Challenging School Exclusions

The challenge 


The number and rate of recorded permanent and fixed-term (i.e. temporary) exclusions has been increasing year-on-year since 2012/13.   In addition, it is estimated that there are thousands more pupils who are “informally” excluded from school and are therefore not captured in the official school exclusions data.

Being excluded has a significant impact on the pupils’ lives; pupils who have been excluded are far less likely to reach the same levels of academic achievement, and far more likely to end up in prison, than their peers. Boys and pupils with special educational needs, on free school meals and of certain ethnicities are over represented in the exclusion statistics. It is therefore crucial that there is a fair and accessible process for challenging exclusions, so that all children, whatever their background can obtain the education they are entitled to.

However, the current process for challenging schools’ decisions to exclude pupils does not comply with basic public law principles and fails to provide an effective remedy, not least because it is in practice inaccessible to many parents and pupils and because the review panels do not have the power to reinstate pupils in school.

The Working Party


The Working party will examine the current processes for challenging school exclusions in England.  It will make practical recommendations with a view to creating a system which is procedurally fair, efficient, accessible and accommodating of the needs of the those with vulnerabilities.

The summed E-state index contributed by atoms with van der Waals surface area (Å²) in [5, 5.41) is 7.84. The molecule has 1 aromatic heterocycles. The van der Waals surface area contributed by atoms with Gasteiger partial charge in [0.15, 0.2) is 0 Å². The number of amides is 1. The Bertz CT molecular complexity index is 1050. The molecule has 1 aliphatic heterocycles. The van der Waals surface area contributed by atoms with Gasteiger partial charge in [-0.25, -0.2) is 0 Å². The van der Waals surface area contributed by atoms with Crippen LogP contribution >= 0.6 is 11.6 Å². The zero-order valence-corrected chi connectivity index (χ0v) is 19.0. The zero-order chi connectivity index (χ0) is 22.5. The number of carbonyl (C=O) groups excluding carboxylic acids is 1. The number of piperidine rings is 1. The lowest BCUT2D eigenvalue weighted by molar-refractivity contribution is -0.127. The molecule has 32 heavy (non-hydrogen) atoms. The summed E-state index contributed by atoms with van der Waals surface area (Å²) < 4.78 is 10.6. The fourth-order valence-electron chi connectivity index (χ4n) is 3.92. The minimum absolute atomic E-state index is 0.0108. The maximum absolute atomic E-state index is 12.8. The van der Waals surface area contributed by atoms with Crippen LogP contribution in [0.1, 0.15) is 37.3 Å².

In pursuing its aims the Working Party will:

  • consider the procedural fairness, efficiency and effectiveness of each stage of the current process for challenging school exclusions in England, including challenges to exclusions brought in the First-tier Tribunal (Special Educational Needs and Disability) and by way of judicial review, as well as:
    • the guidance available to schools;
    • the extent to which governor and independent review panel members understand the process and follow applicable legislation and guidance;
    • the appropriate standard of proof; and
    • the impact of external agencies and organisations on the process;
  • consider the extent to which parents and pupils understand the process for challenging exclusions in England and are able to effectively participate in the process, including the support available to them; and
  • identify schools and types of exclusions which fall outside of the current process for challenging exclusions in England and recommend ways to enable parents and pupils to challenge such decisions.

The Working Party will also consider the approach to challenging school exclusions in other jurisdictions, in particular the devolved UK jurisdictions, and whether anything can be drawn from those jurisdictions that will be of benefit to ours.